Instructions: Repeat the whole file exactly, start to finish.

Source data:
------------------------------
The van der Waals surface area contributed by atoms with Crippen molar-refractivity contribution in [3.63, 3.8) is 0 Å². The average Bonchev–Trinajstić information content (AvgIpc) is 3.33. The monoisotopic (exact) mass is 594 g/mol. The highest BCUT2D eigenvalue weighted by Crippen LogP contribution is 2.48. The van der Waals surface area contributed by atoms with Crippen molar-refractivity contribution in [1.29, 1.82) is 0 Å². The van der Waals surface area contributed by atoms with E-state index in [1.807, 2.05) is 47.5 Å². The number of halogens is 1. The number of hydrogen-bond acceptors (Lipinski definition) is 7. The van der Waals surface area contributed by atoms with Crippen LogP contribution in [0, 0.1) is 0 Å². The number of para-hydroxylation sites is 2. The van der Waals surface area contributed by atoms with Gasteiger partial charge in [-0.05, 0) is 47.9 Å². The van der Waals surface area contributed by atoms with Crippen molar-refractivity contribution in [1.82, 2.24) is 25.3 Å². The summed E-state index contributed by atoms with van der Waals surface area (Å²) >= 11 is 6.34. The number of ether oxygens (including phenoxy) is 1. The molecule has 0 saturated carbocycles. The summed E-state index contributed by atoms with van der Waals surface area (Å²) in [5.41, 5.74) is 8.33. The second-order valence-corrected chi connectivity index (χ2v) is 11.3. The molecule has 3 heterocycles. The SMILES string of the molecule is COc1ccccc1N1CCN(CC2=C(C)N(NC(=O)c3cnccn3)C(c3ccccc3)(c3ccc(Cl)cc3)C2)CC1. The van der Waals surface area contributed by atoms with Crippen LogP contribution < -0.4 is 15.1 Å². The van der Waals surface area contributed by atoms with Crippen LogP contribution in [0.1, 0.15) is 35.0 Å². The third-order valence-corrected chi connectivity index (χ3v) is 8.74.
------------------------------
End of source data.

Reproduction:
The van der Waals surface area contributed by atoms with Crippen molar-refractivity contribution in [3.63, 3.8) is 0 Å². The average Bonchev–Trinajstić information content (AvgIpc) is 3.33. The monoisotopic (exact) mass is 594 g/mol. The highest BCUT2D eigenvalue weighted by Crippen LogP contribution is 2.48. The van der Waals surface area contributed by atoms with Crippen molar-refractivity contribution in [1.29, 1.82) is 0 Å². The van der Waals surface area contributed by atoms with E-state index in [1.807, 2.05) is 47.5 Å². The number of halogens is 1. The number of hydrogen-bond acceptors (Lipinski definition) is 7. The van der Waals surface area contributed by atoms with Crippen LogP contribution in [0, 0.1) is 0 Å². The number of para-hydroxylation sites is 2. The van der Waals surface area contributed by atoms with Gasteiger partial charge in [-0.05, 0) is 47.9 Å². The van der Waals surface area contributed by atoms with Crippen molar-refractivity contribution in [1.82, 2.24) is 25.3 Å². The summed E-state index contributed by atoms with van der Waals surface area (Å²) >= 11 is 6.34. The number of ether oxygens (including phenoxy) is 1. The molecule has 0 saturated carbocycles. The summed E-state index contributed by atoms with van der Waals surface area (Å²) in [5.41, 5.74) is 8.33. The second-order valence-corrected chi connectivity index (χ2v) is 11.3. The molecule has 3 heterocycles. The SMILES string of the molecule is COc1ccccc1N1CCN(CC2=C(C)N(NC(=O)c3cnccn3)C(c3ccccc3)(c3ccc(Cl)cc3)C2)CC1. The van der Waals surface area contributed by atoms with Crippen LogP contribution < -0.4 is 15.1 Å². The van der Waals surface area contributed by atoms with Crippen LogP contribution in [0.1, 0.15) is 35.0 Å². The third-order valence-corrected chi connectivity index (χ3v) is 8.74.